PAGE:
[ofiwg] Proposal for enhancement to support additional Persistent Memory use cases (ofiwg/libfabric#5874)

Gromadzki, Tomasz tomasz.gromadzki at intel.com
Wed May 6 02:42:48 PDT 2020

I add a couple of comments/questions below but have few general.

There was a question about examples of application use cases.
They are essential and already included in the new verbs specification.
For instance, the message flow that Chet uses in presentation (write-flush-(verify)-atomic_write-flush) is taken directly from the database domain. It is prepared for OLTP and other logs update in a transactional way.

But there is one more perspective that we should consider when new API is designed. 
Persistent memory is a new type of technology, and we do not know all use-cases. But we have already collected some knowledge about how to use it properly. This knowledge is also a part of new verbs definition:
For instance, we have observed that writing to remote persistent memory followed by read operation to ensure flush data from RNIC to PMem is not a good solution from the performance point of view and should be avoided by an application. So we have a separate verb instead of an additional flag added to every write request. 

> -----Original Message-----
> From: ofiwg <ofiwg-bounces at lists.openfabrics.org> On Behalf Of Hefty,
> Sean
> Sent: Tuesday, May 5, 2020 11:14 PM
> To: Douglas, Chet R <chet.r.douglas at intel.com>; Grun, Paul
> <paul.grun at hpe.com>; Rupert Dance - SFI <rsdance at soft-forge.com>;
> Swaro, James E <james.swaro at hpe.com>; ofiwg at lists.openfabrics.org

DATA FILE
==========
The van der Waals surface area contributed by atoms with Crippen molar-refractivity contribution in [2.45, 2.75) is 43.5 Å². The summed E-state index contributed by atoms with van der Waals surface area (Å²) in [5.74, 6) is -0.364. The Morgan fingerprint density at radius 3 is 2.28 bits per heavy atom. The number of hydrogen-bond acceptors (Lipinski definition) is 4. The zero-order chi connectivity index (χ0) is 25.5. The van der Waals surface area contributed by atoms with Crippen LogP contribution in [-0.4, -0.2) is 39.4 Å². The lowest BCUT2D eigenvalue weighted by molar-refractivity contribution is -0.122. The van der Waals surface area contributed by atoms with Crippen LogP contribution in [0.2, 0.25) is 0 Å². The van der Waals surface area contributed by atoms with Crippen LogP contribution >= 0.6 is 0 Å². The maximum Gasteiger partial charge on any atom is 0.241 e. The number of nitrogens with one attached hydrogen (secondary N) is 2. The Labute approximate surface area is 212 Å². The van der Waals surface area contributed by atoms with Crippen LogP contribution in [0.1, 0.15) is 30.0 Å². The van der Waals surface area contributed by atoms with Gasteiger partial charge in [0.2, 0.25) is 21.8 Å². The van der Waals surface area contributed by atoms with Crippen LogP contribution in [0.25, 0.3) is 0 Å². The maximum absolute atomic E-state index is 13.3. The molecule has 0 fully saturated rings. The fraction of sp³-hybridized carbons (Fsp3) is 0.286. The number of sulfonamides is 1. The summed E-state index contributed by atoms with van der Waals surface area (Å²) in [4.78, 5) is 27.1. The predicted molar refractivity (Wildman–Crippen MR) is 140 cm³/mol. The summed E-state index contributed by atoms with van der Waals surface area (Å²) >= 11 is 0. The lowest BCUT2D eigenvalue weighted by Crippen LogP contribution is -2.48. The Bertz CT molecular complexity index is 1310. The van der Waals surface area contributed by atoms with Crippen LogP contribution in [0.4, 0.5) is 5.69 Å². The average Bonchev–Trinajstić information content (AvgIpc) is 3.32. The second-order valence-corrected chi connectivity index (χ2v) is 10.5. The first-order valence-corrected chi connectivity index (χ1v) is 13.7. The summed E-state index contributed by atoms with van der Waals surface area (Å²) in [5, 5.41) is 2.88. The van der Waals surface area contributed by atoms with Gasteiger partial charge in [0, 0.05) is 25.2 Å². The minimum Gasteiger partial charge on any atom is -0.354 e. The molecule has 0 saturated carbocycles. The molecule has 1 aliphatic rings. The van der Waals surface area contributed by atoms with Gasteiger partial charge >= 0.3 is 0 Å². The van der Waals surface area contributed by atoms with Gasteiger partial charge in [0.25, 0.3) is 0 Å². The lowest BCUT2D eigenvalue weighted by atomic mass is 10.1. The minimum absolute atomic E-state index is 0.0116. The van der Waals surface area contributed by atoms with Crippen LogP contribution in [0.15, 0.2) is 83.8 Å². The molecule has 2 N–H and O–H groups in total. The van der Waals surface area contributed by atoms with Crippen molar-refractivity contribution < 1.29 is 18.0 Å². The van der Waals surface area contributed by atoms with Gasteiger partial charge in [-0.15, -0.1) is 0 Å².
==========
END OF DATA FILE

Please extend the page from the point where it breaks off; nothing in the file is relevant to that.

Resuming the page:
> Subject: Re: [ofiwg] Proposal for enhancement to support additional
> Persistent Memory use cases (ofiwg/libfabric#5874)
> > -Also, I didn't see any mention of memory registration attributes?  I
> > know its not something apps need from the library, but its something the
> RNIC needs from the app...
> This is there today, so I overlooked including it.  But this isn't really a feature
> that's being exposed, but a restriction that providers have to make this work
> well.
> > There are 4 main lower-level functions that need to be mapped to:
> >
> > 1. **8-byte atomic write ordered with RDMA writes** OFI defines a more
> > generic atomic write.  Message ordering is controlled through
> > fi_tx_attr::msg_order flags.  Data ordering is controlled through
> > fi_ep_attr::max_order_waw_size.  The existing API should be sufficient.
> >
> > Chet> How will the provider know which opcode to put on the wire if we
> > Chet> use the same
> > API?
> For verbs, this isn't an issue because there's not an alternative write atomic
> operation.
> For providers with multiple protocols available, the full set of attributes used
> to configure the endpoint needs to guide the selection.  For example, if the
> application requires write-after-write message order, that's indicated
> through a msg_order flag.  If they need all write data placed in order,
> max_order_waw_size conveys that.

The problem I see here is some additional logic implemented in the new RDMA atomic write. It is ordering rules and memory alignment.
Atomic write has different ordering rules than existing atomics and normal write - it waits for a previously requested flush. Still, it is not a stopper for normal write or other atomics. Additionally, atomic write to unaligned address will be rejected by the verbs provider.

I know that we could define a combination of flags that reflects this type of behavior, but it will be hard for a user to use this and could be a source of hard to detect errors.

And one more question:
Present libfabric atomic write is mapped to ibverbs write with fence flag (Please correct if I misunderstand present implementation).